Using Performance Timing
Nuke can display accurate performance timing data onscreen or output it to XML file to help you troubleshoot bottlenecks in slow scripts. When performance timing is enabled, timing information is displayed in the Node Graph, and the nodes themselves are colored according to the proportion of the total processing time spent in each one, from green (fast nodes) through to red (slow nodes).
Note: You can also access timing information for individual nodes using Python. See https://learn.foundry.com/nuke/developers/14.0/pythondevguide/performance.html for more information.
Enabling Performance Timings
You can enable profiling from the Script Editor or from the command line using the -P argument. You can also output the timing data to an XML file by adding the -Pf argument and a file name, though the output is only produced at render time.
Note: Enabling performance timings interactively or from the command line adds an extra processing overhead, but the data still provides an accurate picture of where processing time is spent in the script.
Outputting Performance Timings Onscreen
Enabling performance timings onscreen allows you to view cumulative data, as you work, on a per node basis.
From the Script Editor, enter:
From the command line, enter:
Note: You can reset the timing data using nuke.resetPerformanceTimers() from the Script Editor.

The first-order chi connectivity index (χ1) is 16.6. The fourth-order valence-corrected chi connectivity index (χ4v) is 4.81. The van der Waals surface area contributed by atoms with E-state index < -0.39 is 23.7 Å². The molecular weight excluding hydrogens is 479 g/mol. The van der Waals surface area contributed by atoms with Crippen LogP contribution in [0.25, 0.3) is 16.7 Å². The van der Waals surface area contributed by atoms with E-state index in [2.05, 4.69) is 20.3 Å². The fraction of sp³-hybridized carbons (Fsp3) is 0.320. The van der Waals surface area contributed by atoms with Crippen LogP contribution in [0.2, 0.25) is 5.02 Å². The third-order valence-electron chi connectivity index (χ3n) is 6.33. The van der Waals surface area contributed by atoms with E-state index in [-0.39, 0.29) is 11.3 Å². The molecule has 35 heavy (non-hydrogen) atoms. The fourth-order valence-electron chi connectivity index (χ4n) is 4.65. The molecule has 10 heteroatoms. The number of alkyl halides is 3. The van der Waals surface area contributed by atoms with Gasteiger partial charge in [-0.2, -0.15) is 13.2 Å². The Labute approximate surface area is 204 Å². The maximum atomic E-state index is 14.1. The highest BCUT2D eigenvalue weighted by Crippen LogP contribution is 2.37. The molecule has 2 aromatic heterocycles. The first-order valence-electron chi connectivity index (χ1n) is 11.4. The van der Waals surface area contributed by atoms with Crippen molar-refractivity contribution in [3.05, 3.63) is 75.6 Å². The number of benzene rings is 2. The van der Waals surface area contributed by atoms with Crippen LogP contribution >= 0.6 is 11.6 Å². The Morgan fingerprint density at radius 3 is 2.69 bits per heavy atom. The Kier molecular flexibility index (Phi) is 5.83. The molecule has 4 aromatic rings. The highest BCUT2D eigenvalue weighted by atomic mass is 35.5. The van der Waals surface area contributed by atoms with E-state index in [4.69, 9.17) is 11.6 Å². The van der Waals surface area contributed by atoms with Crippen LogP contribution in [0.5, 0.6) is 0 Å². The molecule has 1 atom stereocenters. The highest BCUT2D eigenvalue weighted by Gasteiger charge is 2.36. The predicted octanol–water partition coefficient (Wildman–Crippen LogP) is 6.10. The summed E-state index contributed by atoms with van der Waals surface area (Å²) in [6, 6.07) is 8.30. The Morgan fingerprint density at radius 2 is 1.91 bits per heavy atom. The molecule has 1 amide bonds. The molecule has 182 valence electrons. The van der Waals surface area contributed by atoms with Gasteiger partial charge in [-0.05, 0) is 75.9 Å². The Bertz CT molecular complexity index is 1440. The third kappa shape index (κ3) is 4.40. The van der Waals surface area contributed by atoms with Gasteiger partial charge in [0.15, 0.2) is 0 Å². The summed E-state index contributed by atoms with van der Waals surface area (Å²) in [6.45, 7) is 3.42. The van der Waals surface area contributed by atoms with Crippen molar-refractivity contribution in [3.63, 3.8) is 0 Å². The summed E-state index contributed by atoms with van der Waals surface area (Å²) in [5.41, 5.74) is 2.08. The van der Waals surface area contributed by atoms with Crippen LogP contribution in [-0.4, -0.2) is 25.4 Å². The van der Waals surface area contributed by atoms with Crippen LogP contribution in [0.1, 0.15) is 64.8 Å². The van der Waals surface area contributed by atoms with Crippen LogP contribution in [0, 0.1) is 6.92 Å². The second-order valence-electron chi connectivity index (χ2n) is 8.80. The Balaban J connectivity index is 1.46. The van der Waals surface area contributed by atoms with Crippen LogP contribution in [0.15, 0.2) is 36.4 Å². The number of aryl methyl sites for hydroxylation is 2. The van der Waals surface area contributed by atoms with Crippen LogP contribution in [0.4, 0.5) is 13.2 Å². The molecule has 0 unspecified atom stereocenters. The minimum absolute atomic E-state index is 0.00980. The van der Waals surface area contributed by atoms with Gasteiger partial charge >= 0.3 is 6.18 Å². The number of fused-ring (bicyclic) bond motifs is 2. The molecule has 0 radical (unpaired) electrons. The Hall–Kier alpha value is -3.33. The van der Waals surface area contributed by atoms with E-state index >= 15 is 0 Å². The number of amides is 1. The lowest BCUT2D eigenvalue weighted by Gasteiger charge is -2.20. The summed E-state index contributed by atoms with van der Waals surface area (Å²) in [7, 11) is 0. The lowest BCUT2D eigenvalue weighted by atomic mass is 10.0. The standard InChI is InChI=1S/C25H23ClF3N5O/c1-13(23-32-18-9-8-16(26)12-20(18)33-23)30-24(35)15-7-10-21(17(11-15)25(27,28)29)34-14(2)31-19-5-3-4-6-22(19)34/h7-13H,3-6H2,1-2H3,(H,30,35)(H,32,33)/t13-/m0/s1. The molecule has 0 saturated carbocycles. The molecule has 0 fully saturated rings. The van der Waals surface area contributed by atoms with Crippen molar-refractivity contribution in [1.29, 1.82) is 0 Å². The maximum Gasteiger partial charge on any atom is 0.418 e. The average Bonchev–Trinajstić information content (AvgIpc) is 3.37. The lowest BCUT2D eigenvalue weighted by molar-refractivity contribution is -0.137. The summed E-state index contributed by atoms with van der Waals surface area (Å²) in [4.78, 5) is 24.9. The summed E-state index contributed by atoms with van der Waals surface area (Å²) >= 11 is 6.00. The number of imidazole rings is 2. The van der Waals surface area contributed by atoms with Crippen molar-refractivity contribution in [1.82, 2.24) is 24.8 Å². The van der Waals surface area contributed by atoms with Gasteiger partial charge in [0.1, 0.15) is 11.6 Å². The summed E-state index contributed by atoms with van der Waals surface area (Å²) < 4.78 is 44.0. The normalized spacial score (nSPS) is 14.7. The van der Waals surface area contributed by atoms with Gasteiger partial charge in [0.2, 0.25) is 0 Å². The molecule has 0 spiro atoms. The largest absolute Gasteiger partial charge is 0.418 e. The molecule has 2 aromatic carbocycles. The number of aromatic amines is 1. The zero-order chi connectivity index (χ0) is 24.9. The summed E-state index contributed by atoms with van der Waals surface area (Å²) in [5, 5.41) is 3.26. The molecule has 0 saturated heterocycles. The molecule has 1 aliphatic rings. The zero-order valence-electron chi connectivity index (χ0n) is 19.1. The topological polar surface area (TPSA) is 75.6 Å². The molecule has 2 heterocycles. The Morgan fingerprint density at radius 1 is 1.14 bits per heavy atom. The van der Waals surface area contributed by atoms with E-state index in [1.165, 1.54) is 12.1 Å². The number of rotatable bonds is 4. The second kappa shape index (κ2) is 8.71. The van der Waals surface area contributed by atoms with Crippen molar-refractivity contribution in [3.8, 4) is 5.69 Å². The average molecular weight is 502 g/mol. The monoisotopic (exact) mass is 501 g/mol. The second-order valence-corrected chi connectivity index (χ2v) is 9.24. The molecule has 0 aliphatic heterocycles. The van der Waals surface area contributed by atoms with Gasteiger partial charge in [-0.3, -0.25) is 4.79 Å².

When the performance timers are active, the following information is available onscreen:
• cpu - the time that the CPU spent executing the processing code, in microseconds, aggregated over all CPU threads. For example, with multi-threaded processing this is typically much larger than the wall time. If the average CPU time per thread (cpu divided by the number of threads used) is much shorter than the wall time, this suggests the CPU threads have spent a lot of time not executing code and perhaps waiting on locks, which could indicate a performance problem.
Note: On Mac and Windows, the CPU time is not currently accurate. On Mac, the cpu value is always similar to the wall time.
• wall - the time taken as it would be measured by a clock on the wall - the actual time you have to wait for the processing to complete. The wall time is also measured in microseconds.
• ops - the number of operators called in the node. Operators are Nuke's building blocks that perform certain tasks. Nodes can contain one or more ops. For example, when a node needs to resize something it would use a Transform op rather than an implementation of its own to do the same thing.
See https://learn.foundry.com/nuke/developers/113/ndkdevguide/intro/terminology.html#op for more information.
• memory - the total amount of system memory used by the node.
In addition to the timing information, nodes are color-coded according to their profiling, green through red, where red is a slow node. You can see from the example script that Defocus is a slow node, whereas Merge is doing no work at all.
Note: You can stop displaying timing data using nuke.stopPerformanceTimers() in the Script Editor.
Writing Performance Timings to File
You can output the timing data to an XML file using the -Pf argument and a file name. The output is only produced at render time, either from a Write node or from a command line render.
On Windows, for example, the following command writes profile data to file when you render from a Write node in the Node Graph:
Nuke<version>\Nuke<version>.exe -Pf <file path and name>.xml
Rendering from the command line, the following command renders 10 frames from a script called profileTest.nk and writes the profile data to an XML file:
Nuke<version>\Nuke<version>.exe -x -Pf C:\temp\profileTest.xml C:\temp\profileTest.nk 1-10